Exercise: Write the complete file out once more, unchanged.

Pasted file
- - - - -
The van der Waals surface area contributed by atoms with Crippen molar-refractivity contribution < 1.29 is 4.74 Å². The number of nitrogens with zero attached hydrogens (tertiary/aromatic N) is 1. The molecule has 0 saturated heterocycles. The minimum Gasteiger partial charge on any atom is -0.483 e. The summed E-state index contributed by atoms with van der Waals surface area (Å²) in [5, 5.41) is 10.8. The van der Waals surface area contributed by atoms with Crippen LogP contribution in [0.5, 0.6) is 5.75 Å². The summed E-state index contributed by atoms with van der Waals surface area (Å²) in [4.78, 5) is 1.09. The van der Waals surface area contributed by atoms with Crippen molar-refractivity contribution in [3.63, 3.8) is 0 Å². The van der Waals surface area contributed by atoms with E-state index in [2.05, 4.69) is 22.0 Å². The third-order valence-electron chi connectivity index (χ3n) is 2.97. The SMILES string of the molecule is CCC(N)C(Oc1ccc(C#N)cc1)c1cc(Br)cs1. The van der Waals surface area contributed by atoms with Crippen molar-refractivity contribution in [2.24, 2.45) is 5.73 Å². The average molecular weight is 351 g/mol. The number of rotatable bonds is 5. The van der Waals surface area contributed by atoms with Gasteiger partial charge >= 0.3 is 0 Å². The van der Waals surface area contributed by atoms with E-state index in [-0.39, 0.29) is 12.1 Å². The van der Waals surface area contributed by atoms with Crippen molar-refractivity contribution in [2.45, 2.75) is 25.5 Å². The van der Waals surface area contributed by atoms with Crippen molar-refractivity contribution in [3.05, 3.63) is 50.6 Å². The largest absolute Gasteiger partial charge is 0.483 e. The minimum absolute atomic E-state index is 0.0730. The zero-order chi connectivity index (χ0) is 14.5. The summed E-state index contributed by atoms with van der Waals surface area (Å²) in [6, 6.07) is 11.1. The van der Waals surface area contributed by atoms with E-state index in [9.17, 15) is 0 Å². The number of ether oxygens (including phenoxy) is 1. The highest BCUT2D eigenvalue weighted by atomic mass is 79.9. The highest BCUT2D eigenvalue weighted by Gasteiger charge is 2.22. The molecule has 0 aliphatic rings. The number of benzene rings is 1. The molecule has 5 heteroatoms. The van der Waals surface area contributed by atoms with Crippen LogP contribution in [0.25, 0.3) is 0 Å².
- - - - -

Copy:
The van der Waals surface area contributed by atoms with Crippen molar-refractivity contribution < 1.29 is 4.74 Å². The number of nitrogens with zero attached hydrogens (tertiary/aromatic N) is 1. The molecule has 0 saturated heterocycles. The minimum Gasteiger partial charge on any atom is -0.483 e. The summed E-state index contributed by atoms with van der Waals surface area (Å²) in [5, 5.41) is 10.8. The van der Waals surface area contributed by atoms with Crippen LogP contribution in [0.5, 0.6) is 5.75 Å². The summed E-state index contributed by atoms with van der Waals surface area (Å²) in [4.78, 5) is 1.09. The van der Waals surface area contributed by atoms with Crippen molar-refractivity contribution in [3.63, 3.8) is 0 Å². The van der Waals surface area contributed by atoms with E-state index in [2.05, 4.69) is 22.0 Å². The third-order valence-electron chi connectivity index (χ3n) is 2.97. The SMILES string of the molecule is CCC(N)C(Oc1ccc(C#N)cc1)c1cc(Br)cs1. The van der Waals surface area contributed by atoms with Crippen molar-refractivity contribution in [2.24, 2.45) is 5.73 Å². The average molecular weight is 351 g/mol. The number of rotatable bonds is 5. The van der Waals surface area contributed by atoms with Gasteiger partial charge >= 0.3 is 0 Å². The van der Waals surface area contributed by atoms with E-state index in [-0.39, 0.29) is 12.1 Å². The van der Waals surface area contributed by atoms with Crippen molar-refractivity contribution in [2.45, 2.75) is 25.5 Å². The van der Waals surface area contributed by atoms with Crippen molar-refractivity contribution in [3.05, 3.63) is 50.6 Å². The largest absolute Gasteiger partial charge is 0.483 e. The minimum absolute atomic E-state index is 0.0730. The zero-order chi connectivity index (χ0) is 14.5. The summed E-state index contributed by atoms with van der Waals surface area (Å²) in [6, 6.07) is 11.1. The van der Waals surface area contributed by atoms with E-state index in [9.17, 15) is 0 Å². The number of ether oxygens (including phenoxy) is 1. The highest BCUT2D eigenvalue weighted by atomic mass is 79.9. The highest BCUT2D eigenvalue weighted by Gasteiger charge is 2.22. The molecule has 0 aliphatic rings. The number of benzene rings is 1. The molecule has 5 heteroatoms. The van der Waals surface area contributed by atoms with Crippen LogP contribution in [0.25, 0.3) is 0 Å².